Both Hyundai and Kia will increase the fuel economy estimates for approximately 900,000 different 2011-2013 model year vehicles sold in the US to the end of October as a result of the EPA's announcement of the required correction.
Procedural errors during “coastdown” testing – providing simulated technical data on aerodynamic drag, tyre rolling resistance and drivetrain frictional losses used to program test dynamometers that generate EPA fuel economy ratings – at the car makers’ joint Korean testing operations have been blamed for the incorrect fuel economy figures.
Hyundai/Kia research and development chief technology officer Dr W. C. Yang said he regretted the errors occurring and sincerely apologised to all affected Hyundai and Kia customers.
“Following up on the EPA’s audit results, we have taken immediate action to make the necessary rating changes and process corrections,” Yang said.
Hyundai Motor America president and CEO John Krafcik said, “Given the importance of fuel efficiency to all of us, we’re extremely sorry about these errors.”
The two companies will reimburse affected current and former vehicle owners covering the additional fuel costs that resulted from the incorrect fuel economy ratings.
Hyundai Motor America and Kia Motors America say customers will receive a personalised debit card that will reimburse them based on the difference between its own figures and the EPA’s new combined fuel economy ratings, calculated against fuel prices in their area and their own actual miles driven.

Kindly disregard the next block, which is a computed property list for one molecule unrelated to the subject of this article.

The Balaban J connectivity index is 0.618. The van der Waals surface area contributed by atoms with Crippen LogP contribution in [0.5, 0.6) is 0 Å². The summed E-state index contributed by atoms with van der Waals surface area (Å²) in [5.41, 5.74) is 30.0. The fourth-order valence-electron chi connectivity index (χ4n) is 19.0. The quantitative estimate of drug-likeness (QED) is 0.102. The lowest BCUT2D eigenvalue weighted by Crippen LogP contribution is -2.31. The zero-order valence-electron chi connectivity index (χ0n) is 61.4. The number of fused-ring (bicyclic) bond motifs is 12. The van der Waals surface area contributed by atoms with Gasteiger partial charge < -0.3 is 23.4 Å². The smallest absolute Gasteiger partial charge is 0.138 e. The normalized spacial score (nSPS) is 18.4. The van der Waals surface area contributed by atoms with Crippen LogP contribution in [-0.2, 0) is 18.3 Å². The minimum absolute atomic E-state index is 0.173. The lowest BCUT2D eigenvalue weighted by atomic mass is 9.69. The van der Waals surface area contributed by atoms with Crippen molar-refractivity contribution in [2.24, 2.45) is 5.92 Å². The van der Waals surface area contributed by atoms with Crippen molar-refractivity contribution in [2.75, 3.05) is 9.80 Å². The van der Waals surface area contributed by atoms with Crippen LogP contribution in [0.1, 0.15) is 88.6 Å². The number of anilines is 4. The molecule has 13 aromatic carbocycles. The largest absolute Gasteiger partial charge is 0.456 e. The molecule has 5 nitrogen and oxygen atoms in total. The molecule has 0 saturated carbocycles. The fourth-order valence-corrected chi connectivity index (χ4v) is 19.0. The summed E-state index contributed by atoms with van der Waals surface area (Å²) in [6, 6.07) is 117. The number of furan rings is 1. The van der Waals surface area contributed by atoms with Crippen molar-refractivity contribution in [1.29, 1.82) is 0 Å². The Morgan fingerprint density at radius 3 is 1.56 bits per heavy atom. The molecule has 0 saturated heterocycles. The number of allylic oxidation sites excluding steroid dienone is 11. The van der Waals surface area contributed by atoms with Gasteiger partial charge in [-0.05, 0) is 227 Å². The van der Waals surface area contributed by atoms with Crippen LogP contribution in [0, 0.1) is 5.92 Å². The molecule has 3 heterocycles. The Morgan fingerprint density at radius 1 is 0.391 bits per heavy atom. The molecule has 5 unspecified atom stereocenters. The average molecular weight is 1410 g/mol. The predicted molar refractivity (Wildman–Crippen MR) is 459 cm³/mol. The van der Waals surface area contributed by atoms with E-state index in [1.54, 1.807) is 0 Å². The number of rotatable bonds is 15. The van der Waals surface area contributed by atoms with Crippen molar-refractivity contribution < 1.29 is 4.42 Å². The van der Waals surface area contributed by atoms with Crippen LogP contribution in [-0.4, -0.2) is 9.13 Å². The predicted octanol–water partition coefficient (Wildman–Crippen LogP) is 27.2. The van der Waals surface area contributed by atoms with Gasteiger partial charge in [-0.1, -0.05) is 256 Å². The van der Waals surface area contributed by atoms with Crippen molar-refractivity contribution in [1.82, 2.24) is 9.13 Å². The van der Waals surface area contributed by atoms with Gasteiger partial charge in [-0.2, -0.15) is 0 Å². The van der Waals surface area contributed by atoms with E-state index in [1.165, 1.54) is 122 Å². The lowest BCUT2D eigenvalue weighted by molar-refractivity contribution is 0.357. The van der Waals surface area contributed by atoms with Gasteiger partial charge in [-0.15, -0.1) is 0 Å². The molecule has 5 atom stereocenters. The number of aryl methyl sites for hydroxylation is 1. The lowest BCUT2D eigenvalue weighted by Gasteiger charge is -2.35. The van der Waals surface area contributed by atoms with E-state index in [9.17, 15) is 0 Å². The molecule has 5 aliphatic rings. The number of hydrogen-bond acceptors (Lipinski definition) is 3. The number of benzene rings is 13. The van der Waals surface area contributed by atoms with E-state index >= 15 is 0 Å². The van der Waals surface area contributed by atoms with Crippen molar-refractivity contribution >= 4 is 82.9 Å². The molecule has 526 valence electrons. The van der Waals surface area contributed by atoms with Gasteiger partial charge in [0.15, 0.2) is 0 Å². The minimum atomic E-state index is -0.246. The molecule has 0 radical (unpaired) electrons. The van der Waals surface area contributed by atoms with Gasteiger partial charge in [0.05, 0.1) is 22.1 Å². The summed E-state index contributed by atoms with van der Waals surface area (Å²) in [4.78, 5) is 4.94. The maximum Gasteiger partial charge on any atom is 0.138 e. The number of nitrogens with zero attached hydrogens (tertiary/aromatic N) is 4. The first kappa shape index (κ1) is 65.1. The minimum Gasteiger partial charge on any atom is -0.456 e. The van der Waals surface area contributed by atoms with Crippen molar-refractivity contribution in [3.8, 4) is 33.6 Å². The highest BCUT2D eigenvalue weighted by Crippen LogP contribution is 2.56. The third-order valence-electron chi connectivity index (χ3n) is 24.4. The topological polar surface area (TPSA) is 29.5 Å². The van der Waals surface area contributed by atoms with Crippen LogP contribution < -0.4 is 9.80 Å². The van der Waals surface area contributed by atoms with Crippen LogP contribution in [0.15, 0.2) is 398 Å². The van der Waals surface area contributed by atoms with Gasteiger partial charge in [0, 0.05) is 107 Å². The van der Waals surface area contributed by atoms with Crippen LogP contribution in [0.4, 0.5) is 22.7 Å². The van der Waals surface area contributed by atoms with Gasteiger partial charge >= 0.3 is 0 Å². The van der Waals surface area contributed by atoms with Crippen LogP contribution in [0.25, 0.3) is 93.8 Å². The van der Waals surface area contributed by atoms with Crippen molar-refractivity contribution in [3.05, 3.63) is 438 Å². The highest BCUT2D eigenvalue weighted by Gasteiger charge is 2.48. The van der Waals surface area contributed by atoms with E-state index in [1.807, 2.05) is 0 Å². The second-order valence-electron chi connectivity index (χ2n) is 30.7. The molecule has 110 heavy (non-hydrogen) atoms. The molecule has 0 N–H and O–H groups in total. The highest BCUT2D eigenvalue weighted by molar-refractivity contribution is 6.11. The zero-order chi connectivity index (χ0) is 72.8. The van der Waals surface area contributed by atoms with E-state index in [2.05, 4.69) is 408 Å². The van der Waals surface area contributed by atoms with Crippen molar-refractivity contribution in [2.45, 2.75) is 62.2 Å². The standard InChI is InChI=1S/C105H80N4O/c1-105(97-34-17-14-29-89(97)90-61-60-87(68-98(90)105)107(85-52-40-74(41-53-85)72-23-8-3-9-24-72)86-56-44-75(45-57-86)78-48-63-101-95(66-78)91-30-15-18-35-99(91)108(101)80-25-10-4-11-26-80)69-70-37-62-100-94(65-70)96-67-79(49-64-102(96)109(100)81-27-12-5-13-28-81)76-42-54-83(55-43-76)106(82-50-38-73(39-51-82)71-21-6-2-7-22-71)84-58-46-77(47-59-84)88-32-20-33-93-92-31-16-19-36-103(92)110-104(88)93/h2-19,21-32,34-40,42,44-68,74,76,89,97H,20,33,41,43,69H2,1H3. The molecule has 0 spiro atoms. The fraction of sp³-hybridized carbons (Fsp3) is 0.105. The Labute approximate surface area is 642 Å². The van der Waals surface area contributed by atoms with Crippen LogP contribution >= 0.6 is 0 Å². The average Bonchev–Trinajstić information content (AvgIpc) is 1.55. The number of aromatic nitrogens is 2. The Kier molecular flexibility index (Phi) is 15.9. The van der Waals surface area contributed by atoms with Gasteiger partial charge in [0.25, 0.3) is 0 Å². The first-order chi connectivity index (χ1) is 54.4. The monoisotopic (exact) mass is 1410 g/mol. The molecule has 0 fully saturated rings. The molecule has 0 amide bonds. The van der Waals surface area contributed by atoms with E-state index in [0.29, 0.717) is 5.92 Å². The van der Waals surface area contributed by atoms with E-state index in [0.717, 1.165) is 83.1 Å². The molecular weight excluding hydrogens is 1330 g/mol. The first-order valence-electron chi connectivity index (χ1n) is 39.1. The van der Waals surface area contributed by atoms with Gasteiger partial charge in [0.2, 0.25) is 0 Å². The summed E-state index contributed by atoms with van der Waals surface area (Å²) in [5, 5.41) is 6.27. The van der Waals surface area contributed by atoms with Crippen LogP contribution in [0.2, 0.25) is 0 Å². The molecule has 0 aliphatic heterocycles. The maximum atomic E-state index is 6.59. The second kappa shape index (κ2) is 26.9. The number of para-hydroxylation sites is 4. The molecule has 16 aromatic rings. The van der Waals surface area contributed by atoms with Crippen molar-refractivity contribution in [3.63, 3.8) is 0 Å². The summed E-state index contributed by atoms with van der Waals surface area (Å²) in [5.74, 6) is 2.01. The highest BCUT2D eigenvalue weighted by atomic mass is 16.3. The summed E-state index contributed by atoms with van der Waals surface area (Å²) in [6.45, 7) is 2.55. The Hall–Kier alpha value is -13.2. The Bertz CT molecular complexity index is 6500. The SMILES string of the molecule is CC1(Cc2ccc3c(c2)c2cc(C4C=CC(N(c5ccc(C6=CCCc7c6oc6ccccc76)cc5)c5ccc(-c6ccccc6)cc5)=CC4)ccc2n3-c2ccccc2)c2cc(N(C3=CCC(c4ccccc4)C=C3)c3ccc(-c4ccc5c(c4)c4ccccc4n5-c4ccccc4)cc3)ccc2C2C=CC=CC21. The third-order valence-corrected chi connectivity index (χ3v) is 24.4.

A further 15 per cent will also be added to the reimbursement amount “as an acknowledgement of the inconvenience”.
The manufacturers have submitted a plan to the EPA for the relabelling of cars currently on dealer lots with new window stickers to reflect the corrected economy estimates, the biggest difference being the highway figure for the 2012 Kia Soul changing from 34mpg to 28mpg (6.9L/100km to 8.4L/100km).
The EPA’s audit stemmed from discrepancies found relating to a model year 2012 Hyundai Elantra tested in response to a number of consumer complaints, prompting the agency to expand its investigation into data for other Hyundai and Kia models.
The EPA said that while its audit testing occasionally uncovers individual vehicles whose fuel consumption label values are incorrect leading to the manufacturer relabelling vehicles, this has only happened twice since 2000, and the Hyundai/Kia case is the first time such a large number of vehicles from the same manufacturer have deviated so significantly.